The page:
4. Companies getting awarded government contracts without competitive bidding. In 2008, the federal government bought more than $500 billion in goods and services. Most of these goods and services require government contracts. Sometimes contracts are made without competitive bidding. Would requiring competitive bidding for all contracts make corruption less likely? Or, would it simply make government contracting less efficient?
Each pair of students should rank the four practices in terms which students think pose the greatest threat of corruption today (1 being the greatest and 4 being the least). Then for the practice they believe poses the greatest threat of corruption, they should create a rule or policy to guard against this threat.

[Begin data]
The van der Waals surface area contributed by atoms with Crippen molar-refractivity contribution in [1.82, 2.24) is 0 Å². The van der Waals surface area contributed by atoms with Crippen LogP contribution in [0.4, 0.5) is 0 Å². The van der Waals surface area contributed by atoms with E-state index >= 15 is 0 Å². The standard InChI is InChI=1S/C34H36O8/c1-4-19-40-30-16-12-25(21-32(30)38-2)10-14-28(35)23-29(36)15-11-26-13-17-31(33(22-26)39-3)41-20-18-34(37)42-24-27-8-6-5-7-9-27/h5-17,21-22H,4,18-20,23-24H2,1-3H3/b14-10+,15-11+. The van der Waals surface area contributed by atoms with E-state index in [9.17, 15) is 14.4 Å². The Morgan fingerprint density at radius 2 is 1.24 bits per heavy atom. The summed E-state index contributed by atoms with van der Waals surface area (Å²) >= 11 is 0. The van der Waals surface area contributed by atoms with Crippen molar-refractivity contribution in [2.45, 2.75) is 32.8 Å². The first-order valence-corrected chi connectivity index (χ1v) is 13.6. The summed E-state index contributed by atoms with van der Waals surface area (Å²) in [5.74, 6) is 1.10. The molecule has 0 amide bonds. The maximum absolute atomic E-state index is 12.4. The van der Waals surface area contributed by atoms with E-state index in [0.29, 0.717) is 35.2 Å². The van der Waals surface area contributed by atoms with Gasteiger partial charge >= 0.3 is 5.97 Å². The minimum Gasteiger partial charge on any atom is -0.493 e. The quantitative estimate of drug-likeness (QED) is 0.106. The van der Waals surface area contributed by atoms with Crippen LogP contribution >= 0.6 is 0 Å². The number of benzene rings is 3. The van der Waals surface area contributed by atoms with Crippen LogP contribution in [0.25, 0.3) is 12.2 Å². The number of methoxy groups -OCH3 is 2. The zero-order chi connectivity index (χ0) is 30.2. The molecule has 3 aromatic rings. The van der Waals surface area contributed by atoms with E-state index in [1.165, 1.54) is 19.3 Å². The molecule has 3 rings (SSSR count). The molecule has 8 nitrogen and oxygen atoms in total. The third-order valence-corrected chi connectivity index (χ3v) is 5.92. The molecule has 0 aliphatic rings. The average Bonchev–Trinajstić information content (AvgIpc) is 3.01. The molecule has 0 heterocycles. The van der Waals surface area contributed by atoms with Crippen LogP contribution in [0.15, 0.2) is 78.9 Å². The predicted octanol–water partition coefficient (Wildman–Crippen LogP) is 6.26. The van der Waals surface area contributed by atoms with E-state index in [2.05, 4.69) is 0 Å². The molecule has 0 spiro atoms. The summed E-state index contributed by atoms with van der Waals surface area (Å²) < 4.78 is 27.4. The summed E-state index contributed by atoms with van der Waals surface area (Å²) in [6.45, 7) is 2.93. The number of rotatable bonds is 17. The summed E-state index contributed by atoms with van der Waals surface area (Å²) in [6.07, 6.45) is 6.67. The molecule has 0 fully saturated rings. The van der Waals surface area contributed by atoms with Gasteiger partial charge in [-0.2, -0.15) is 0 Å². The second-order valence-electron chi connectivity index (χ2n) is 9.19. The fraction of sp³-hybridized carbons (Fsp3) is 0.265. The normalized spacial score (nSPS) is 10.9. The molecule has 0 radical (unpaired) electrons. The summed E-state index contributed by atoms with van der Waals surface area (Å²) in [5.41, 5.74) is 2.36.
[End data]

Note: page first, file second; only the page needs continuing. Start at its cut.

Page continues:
Join pairs to form a group of four. In these groups, students should discuss their rules or policies and select the best one to present to the class.
Each group should report its decision and reasons for it.